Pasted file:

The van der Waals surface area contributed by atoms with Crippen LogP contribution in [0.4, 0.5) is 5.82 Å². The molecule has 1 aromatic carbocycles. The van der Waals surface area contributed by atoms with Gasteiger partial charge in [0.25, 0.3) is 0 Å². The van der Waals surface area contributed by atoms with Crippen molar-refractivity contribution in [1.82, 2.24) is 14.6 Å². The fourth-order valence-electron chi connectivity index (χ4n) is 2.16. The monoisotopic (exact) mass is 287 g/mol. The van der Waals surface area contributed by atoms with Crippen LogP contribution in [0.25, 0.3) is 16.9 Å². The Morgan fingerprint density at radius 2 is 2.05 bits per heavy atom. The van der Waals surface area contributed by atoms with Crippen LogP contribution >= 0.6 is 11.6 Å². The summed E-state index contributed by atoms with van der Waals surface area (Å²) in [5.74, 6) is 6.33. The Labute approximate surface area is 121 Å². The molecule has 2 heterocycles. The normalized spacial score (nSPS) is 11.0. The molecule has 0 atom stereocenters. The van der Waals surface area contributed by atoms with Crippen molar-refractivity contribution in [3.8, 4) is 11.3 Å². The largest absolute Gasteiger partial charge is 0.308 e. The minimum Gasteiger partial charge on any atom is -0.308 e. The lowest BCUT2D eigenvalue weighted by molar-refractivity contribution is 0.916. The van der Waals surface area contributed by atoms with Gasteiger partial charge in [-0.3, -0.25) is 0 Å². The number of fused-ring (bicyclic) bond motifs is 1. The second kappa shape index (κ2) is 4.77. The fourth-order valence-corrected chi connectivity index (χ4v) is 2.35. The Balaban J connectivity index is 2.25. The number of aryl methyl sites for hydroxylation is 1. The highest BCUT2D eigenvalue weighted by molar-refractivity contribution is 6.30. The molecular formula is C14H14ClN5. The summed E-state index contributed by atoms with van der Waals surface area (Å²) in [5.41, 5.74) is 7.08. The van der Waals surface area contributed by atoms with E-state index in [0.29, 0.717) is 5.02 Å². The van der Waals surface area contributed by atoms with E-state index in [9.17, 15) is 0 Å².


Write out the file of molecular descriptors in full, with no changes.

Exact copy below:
The van der Waals surface area contributed by atoms with Crippen LogP contribution in [0.4, 0.5) is 5.82 Å². The molecule has 1 aromatic carbocycles. The van der Waals surface area contributed by atoms with Gasteiger partial charge in [0.25, 0.3) is 0 Å². The van der Waals surface area contributed by atoms with Crippen molar-refractivity contribution in [1.82, 2.24) is 14.6 Å². The fourth-order valence-electron chi connectivity index (χ4n) is 2.16. The monoisotopic (exact) mass is 287 g/mol. The van der Waals surface area contributed by atoms with Crippen LogP contribution in [0.25, 0.3) is 16.9 Å². The Morgan fingerprint density at radius 2 is 2.05 bits per heavy atom. The van der Waals surface area contributed by atoms with Crippen LogP contribution >= 0.6 is 11.6 Å². The summed E-state index contributed by atoms with van der Waals surface area (Å²) in [5.74, 6) is 6.33. The Labute approximate surface area is 121 Å². The molecule has 2 heterocycles. The normalized spacial score (nSPS) is 11.0. The molecule has 0 atom stereocenters. The van der Waals surface area contributed by atoms with Crippen molar-refractivity contribution in [3.8, 4) is 11.3 Å². The largest absolute Gasteiger partial charge is 0.308 e. The minimum Gasteiger partial charge on any atom is -0.308 e. The lowest BCUT2D eigenvalue weighted by molar-refractivity contribution is 0.916. The van der Waals surface area contributed by atoms with Gasteiger partial charge in [-0.3, -0.25) is 0 Å². The number of fused-ring (bicyclic) bond motifs is 1. The second kappa shape index (κ2) is 4.77. The fourth-order valence-corrected chi connectivity index (χ4v) is 2.35. The Balaban J connectivity index is 2.25. The number of aryl methyl sites for hydroxylation is 1. The highest BCUT2D eigenvalue weighted by molar-refractivity contribution is 6.30. The molecular formula is C14H14ClN5. The summed E-state index contributed by atoms with van der Waals surface area (Å²) in [5.41, 5.74) is 7.08. The van der Waals surface area contributed by atoms with E-state index in [0.29, 0.717) is 5.02 Å². The van der Waals surface area contributed by atoms with E-state index in [9.17, 15) is 0 Å².